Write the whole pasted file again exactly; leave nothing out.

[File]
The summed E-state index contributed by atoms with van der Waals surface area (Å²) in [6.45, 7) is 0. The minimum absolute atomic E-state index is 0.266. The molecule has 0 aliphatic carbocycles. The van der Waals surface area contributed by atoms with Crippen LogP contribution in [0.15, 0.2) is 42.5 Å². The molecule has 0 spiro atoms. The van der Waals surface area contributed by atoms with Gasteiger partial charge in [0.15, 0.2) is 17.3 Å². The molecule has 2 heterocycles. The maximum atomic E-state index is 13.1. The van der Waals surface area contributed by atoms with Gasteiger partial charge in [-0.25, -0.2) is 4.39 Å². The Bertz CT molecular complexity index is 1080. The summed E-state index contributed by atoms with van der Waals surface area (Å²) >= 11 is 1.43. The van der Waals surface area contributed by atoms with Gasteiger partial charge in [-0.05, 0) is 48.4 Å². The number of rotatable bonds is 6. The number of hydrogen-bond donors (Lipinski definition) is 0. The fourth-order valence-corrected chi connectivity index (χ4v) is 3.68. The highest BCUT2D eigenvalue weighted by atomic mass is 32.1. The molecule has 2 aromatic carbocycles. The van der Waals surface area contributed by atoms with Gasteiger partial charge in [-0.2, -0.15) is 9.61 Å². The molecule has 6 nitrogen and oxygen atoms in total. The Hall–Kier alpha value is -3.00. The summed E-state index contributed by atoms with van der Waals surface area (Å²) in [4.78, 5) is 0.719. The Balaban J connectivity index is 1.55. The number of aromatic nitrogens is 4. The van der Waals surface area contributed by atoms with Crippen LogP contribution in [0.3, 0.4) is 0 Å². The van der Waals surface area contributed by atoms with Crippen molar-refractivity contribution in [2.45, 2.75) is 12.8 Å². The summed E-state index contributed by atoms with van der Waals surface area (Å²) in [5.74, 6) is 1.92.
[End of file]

The summed E-state index contributed by atoms with van der Waals surface area (Å²) in [6.45, 7) is 0. The minimum absolute atomic E-state index is 0.266. The molecule has 0 aliphatic carbocycles. The van der Waals surface area contributed by atoms with Crippen LogP contribution in [0.15, 0.2) is 42.5 Å². The molecule has 0 spiro atoms. The van der Waals surface area contributed by atoms with Gasteiger partial charge in [0.15, 0.2) is 17.3 Å². The molecule has 2 heterocycles. The maximum atomic E-state index is 13.1. The van der Waals surface area contributed by atoms with Gasteiger partial charge in [-0.25, -0.2) is 4.39 Å². The Bertz CT molecular complexity index is 1080. The summed E-state index contributed by atoms with van der Waals surface area (Å²) >= 11 is 1.43. The van der Waals surface area contributed by atoms with Gasteiger partial charge in [-0.05, 0) is 48.4 Å². The number of rotatable bonds is 6. The number of hydrogen-bond donors (Lipinski definition) is 0. The fourth-order valence-corrected chi connectivity index (χ4v) is 3.68. The highest BCUT2D eigenvalue weighted by atomic mass is 32.1. The molecule has 2 aromatic carbocycles. The van der Waals surface area contributed by atoms with Gasteiger partial charge in [-0.2, -0.15) is 9.61 Å². The molecule has 6 nitrogen and oxygen atoms in total. The Hall–Kier alpha value is -3.00. The summed E-state index contributed by atoms with van der Waals surface area (Å²) in [4.78, 5) is 0.719. The Balaban J connectivity index is 1.55. The number of aromatic nitrogens is 4. The van der Waals surface area contributed by atoms with Crippen LogP contribution in [0.3, 0.4) is 0 Å². The van der Waals surface area contributed by atoms with Crippen molar-refractivity contribution in [2.45, 2.75) is 12.8 Å². The summed E-state index contributed by atoms with van der Waals surface area (Å²) in [5.74, 6) is 1.92.